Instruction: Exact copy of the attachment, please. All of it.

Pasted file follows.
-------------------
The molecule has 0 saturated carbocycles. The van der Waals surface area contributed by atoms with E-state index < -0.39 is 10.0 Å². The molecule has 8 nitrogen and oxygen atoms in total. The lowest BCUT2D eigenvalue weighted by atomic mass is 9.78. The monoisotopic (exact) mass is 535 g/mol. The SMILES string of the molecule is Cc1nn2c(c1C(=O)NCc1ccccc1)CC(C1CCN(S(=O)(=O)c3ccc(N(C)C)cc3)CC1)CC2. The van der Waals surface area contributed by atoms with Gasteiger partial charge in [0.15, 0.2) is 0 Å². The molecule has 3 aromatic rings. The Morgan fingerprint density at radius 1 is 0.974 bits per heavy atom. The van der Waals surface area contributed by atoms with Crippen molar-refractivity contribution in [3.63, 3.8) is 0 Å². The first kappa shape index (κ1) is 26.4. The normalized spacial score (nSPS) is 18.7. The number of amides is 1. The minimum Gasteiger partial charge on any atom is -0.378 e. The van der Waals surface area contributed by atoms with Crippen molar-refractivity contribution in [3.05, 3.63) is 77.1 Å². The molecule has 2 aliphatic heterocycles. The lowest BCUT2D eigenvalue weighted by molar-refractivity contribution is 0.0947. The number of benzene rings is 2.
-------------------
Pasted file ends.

The molecule has 0 saturated carbocycles. The van der Waals surface area contributed by atoms with E-state index < -0.39 is 10.0 Å². The molecule has 8 nitrogen and oxygen atoms in total. The lowest BCUT2D eigenvalue weighted by atomic mass is 9.78. The monoisotopic (exact) mass is 535 g/mol. The SMILES string of the molecule is Cc1nn2c(c1C(=O)NCc1ccccc1)CC(C1CCN(S(=O)(=O)c3ccc(N(C)C)cc3)CC1)CC2. The van der Waals surface area contributed by atoms with Gasteiger partial charge in [0.15, 0.2) is 0 Å². The molecule has 3 aromatic rings. The Morgan fingerprint density at radius 1 is 0.974 bits per heavy atom. The van der Waals surface area contributed by atoms with Crippen molar-refractivity contribution in [3.63, 3.8) is 0 Å². The first kappa shape index (κ1) is 26.4. The normalized spacial score (nSPS) is 18.7. The number of amides is 1. The minimum Gasteiger partial charge on any atom is -0.378 e. The van der Waals surface area contributed by atoms with Crippen molar-refractivity contribution in [3.05, 3.63) is 77.1 Å². The molecule has 2 aliphatic heterocycles. The lowest BCUT2D eigenvalue weighted by molar-refractivity contribution is 0.0947. The number of benzene rings is 2.